power morcellators

Power morcellators – medical devices used to perform laparoscopic hysterectomies, myomectomies (removal of uterine fibroids) and other surgeries – can spread undetected cancerous tissue to other parts of the body. The U.S. Food and Drug Administration (FDA) has issued a safety communication discouraging the use of these devices for removal of the uterus or uterine fibroids.

According to an article in the Wall Street Journal, Johnson & Johnson – the largest manufacturer of morcellators – called for a voluntary return of these devices from customers worldwide after suspending sales in April 2014 following the FDA’s warning. However, the company may have been aware of the potential for the devices to spread cancerous tissue as early as 2006, according to a report in the Pittsburgh Business Times.

Johnson & Johnson’s morcellator products include Gynecare Morcellex, Gynecare X-Tract and Morcellex Sigma.

If you have developed cancer that you believe may be related to the use of a power morcellator in surgery, your best course of action is to consult with an experienced South Carolina defective medical device attorney.

Contact our South Carolina power morcellator injury lawyers at Joye Law Firm to find out what legal options you may have. Just Call Joye Law Firm now or use our online contact form. There is no fee for the consultation and claim review. 

How Morcellators May Cause Injury to Patients

Power morcellators, also known as electric morcellators, are tiny devices with rotating blades that break up large tissue into small fragments which can then be vacuumed out of the body.

The surgical technique used with these devices allows doctors to make tiny incisions – less than 2 centimeters – for the removal of tissue such as uterine fibroids. The much smaller incisions through the stomach muscles have resulted in less pain, fewer wound complications and faster recovery for patients than non-laparoscopic surgical techniques.

However, power morcellators can cause serious complications, according to the FDA. In its safety communication dated April 17, 2014, the agency reports that an estimated 1 in every 350 women who have hysterectomies or myomectomies for uterine fibroids have unsuspected uterine sarcoma, a type of uterine cancer.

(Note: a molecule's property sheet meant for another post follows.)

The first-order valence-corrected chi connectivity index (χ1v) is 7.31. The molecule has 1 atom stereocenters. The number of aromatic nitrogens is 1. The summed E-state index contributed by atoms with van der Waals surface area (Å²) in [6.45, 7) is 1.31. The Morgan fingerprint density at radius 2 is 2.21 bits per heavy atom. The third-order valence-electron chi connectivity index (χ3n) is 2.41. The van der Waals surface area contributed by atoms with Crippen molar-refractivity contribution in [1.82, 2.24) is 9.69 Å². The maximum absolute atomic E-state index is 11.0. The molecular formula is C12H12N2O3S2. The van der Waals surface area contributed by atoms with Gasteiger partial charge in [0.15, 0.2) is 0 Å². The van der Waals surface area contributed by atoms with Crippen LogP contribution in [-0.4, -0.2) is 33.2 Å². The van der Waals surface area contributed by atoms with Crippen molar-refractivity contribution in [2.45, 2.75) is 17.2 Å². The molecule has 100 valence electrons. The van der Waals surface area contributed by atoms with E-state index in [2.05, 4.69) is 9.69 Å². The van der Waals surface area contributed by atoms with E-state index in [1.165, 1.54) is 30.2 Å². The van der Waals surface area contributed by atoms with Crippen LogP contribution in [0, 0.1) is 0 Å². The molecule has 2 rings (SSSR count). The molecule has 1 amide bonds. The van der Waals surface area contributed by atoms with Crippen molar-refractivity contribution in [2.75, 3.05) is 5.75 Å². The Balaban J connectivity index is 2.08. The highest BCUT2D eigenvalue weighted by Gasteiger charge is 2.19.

“If laparoscopic power morcellation is performed in women with unsuspected uterine sarcoma, there is a risk that the procedure will spread the cancerous tissue within the abdomen and pelvis, significantly worsening the patient’s likelihood of long-term survival,” according to the FDA’s warning. “For this reason, and because there is no reliable method for predicting whether a woman with fibroids may have a uterine sarcoma, the FDA discourages the use of laparoscopic power morcellation during hysterectomy or myomectomy for uterine fibroids.”

In an updated warning issued on Nov. 24, 2014, the FDA said the risk of spreading cancerous tissue with a power morcellator was “higher than previously understood.”

“Because of this risk and the availability of alternative surgical options for most women, the FDA is warning against the use of laparoscopic power morcellators in the majority of women undergoing myomectomy or hysterectomy for treatment of fibroids,” the FDA said in its updated warning.

Legal Help for Victims of Power Morcellator Injuries in South Carolina

You may be entitled to file a claim for compensation if you have suffered complications after surgery that involved the use of a power morcellator. You could have a right to compensation for the medical expenses, emotional trauma and other losses you have experienced as a result of cancer related to the use of a power morcellator.

Our dedicated South Carolina personal injury lawyers at Joye Law Firm are compassionate, professional and committed to pursuing justice in these cases. You can count on our power morcellator attorneys to give you a fair and honest evaluation of your claim.

Just call Joye Law Firm now or fill out our online contact form for a free case evaluation.